Exploratory drilling for uranium may soon begin on Tusayan Ranger District

TUSAYAN - Exploratory drilling for uranium may soon begin on the Tusayan Ranger District of the Kaibab National Forest following a recent decision to allow the activity given that certain measures are taken to reduce environmental impacts.

The decision allows VANE Minerals, LLC, a gold, silver and uranium exploration company that operates in Great Britain, the U.S. and Mexico, to drill exploration holes for uranium at a total of seven project sites on the Tusayan Ranger District. The project sites are all located east of state Highway 64 in the Upper Basin area of the district.

The purpose of the exploratory drilling is to locate and assess the quantity and commercial resource potential for uranium ore deposits and other minerals, if any, on the company's existing mining claims. No actual mining of ore is proposed at this time.

As uranium prices have risen in recent years, so has the number of mining claims on public lands. There are about 1,600 mining claims on the Tusayan Ranger District of the Kaibab National Forest. Mineral exploration and development on public land is consistent with the Mining Act of 1872 and the Forest Service's multiple-use mandate.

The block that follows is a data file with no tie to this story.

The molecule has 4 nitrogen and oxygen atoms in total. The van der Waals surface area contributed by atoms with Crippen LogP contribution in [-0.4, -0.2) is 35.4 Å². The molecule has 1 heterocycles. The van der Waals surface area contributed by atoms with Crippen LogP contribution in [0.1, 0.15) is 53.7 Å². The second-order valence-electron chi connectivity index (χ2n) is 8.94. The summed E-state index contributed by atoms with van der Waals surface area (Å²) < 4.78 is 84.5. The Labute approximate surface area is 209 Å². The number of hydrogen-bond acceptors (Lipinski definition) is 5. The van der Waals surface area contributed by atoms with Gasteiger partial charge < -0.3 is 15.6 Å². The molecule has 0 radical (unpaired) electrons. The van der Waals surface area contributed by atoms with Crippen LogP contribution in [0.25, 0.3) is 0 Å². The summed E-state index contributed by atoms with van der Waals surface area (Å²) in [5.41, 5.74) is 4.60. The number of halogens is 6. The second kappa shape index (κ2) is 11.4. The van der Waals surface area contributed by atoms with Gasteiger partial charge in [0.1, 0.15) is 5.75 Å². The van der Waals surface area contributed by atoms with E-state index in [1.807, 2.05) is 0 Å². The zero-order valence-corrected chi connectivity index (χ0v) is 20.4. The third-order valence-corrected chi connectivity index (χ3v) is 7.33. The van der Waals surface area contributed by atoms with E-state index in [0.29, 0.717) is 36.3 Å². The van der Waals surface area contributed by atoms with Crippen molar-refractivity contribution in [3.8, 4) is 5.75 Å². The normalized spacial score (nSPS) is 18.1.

According to the Kaibab National Forest Decision Memo on the VANE project, "The 1872 Mining Law specifically authorizes the taking of valuable mineral commodities from Public Domain Lands. A 'No Action' alternative is not an option that can be considered."

The memo goes on to authorize the drilling of exploratory holes in areas that are specifically defined and that are accessible by existing Forest Service roads. "If the exploration yields information that warrants further mine development or production, then a new environmental analysis will be conducted to address the potential impacts of those actions," the memo states.

When drilling begins, it is expected that several boreholes will be drilled at most of the project sites to adequately assess the potential presence and depths of ore deposits. The duration of drilling activities varies at each location, but initial-phase drilling is expected to take 30 to 60 days to complete. Depending on the results, some additional exploration drilling may occur at the same claim sites within a one-year period. The deepest borehole is expected to reach about 2,000 feet.

For more information, please contact Jackie Denk at (928) 635-8314. To view the Decision Memo and map, please visit the Kaibab National Forest Web site at www.fs.fed.us/r3/kai.


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